Nile Theater

105 W. Main Street,
Mesa, AZ 85201

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Additional Info

Previously operated by: Harry L. Nace Theatres

Architects: Hugh E. Gilbert

Functions: Live Music Venue

Styles: Art Deco, Egyptian

Nearby Theaters

Nile Theatre, Mesa, AZ

This former movie house, which opened September 2, 1924 with “The Fighting American” (aka The Fighting Adventurer) starring Pat O'Malley & Mary Astor. It was closed in 1951.

It served as a concert venue and nightclub, specializing in punk, ska, goth and other alternative acts from 1994 to 2002. Due to ongoing problems with crime at the theater during its years in business, the Nile’s owner closed down the business after police and local pressure. The former Nile Theater then housed a church and a bookstore. By 2010 it reopened as a live music venue.

Contributed by Bryan

Recent comments (view all 11 comments)

barrygoodkin on October 26, 2005 at 12:30 pm

The Nile Theatre opened on September 2, 1924. It was operated as a partnership between Mesa theatre operator Willaim Menhennet and Richards & Nace of Phoenix. Universal Pictures acquired an interest in the Richards and Nace company and Menhennet sold his interest in the Nile to Universal. The architect was Hugh E. Gilbert who designed a number of theatres for Rickards & Nace. Rickards & Nace sold out to Paramount-Publix in late 1929. There is a history of the Rickards & Nace company in Marquee Vol. 37, No. 1. The Nile closed as a movie thaetre in 1951.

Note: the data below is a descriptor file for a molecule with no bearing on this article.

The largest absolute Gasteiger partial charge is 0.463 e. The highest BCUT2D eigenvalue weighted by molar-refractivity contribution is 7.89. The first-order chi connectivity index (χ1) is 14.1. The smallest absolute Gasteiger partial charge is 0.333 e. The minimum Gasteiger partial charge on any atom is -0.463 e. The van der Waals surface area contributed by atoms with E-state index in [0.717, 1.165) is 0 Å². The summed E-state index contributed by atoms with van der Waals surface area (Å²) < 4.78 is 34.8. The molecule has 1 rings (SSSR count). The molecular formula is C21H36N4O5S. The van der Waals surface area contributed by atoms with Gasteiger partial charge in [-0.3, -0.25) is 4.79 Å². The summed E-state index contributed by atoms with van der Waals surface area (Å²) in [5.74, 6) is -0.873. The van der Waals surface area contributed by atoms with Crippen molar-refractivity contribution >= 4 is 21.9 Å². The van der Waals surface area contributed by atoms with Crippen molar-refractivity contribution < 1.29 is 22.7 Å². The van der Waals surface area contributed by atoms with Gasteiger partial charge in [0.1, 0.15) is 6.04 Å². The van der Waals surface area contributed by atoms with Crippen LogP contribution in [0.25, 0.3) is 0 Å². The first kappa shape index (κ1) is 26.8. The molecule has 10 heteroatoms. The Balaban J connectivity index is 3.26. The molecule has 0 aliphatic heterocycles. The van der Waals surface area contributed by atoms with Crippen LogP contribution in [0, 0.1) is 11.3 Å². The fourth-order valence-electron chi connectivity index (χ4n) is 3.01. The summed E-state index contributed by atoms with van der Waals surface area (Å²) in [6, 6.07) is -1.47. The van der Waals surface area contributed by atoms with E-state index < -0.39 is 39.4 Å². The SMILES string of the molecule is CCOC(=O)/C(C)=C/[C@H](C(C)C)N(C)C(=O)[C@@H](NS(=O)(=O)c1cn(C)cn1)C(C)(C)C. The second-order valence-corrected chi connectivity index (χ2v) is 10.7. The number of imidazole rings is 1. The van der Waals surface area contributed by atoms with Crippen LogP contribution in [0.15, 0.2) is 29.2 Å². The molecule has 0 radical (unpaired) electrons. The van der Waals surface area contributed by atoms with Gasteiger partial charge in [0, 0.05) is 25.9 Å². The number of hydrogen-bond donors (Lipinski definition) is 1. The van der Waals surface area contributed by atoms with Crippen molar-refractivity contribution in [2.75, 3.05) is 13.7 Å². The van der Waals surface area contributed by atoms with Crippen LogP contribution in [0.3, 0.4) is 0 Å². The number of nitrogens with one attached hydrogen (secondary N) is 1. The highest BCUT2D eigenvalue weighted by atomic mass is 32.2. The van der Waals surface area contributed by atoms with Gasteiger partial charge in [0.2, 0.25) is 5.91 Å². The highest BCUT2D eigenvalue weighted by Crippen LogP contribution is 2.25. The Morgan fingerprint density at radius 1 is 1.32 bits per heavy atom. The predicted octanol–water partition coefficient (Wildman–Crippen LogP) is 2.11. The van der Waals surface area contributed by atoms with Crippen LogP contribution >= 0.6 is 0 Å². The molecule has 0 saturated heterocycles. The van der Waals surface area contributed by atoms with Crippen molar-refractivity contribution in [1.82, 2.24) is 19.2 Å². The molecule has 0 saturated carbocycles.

barrygoodkin on October 26, 2005 at 12:31 pm

The building in 2005 uses the auditorium as a church and the lobby as a book store.

thegrinch on November 28, 2006 at 8:23 pm

The Niles did indeed have a Wurlitzer which interestingly stayed in the theatre after it closed. The theatre apparently retained much of its interior architecture and became a dress shop for quite a few years. The Wurlitzer was used to play for style shows in the store. After that it was moved to a Catholic church in downtown Phoenix until I think the late Bill Brown aquired it and parted it out but still had the console until fairly recently. Don Story

kencmcintyre on March 31, 2007 at 7:32 am

The church website has a photo of the theater:

Patsy on March 9, 2008 at 7:02 pm

I would love to see a photo of this theatre when it opened in 1924. Interior photos of when it had a Wurlitzer would be special to view, too.

kencmcintyre on November 4, 2008 at 4:20 pm

Here is a 2003 report on the annoying teens at the Nile club:

kencmcintyre on November 4, 2008 at 4:21 pm

Here is an updated link for the church site:

Patsy on November 4, 2008 at 5:45 pm

In the 2003 report it sounds like this theatre and area went through difficult times.

kencmcintyre on March 21, 2010 at 10:14 pm

The Nile is on the left in this photo circa 1941:

travisshultz on October 10, 2010 at 4:00 pm

The Nile Theater is back open again as of the summer of 2010. The church moved out and new owners took control and turned it back into a music venue. There’s no marquee for it yet, just a small 5 foot banner that says Nile Theater. The basement is also a music venue again, called The Mesa Underground, it fits about 200 people. The Nile still specializes in Punk, Metal, and Alternative music like it did back in the 90’s.

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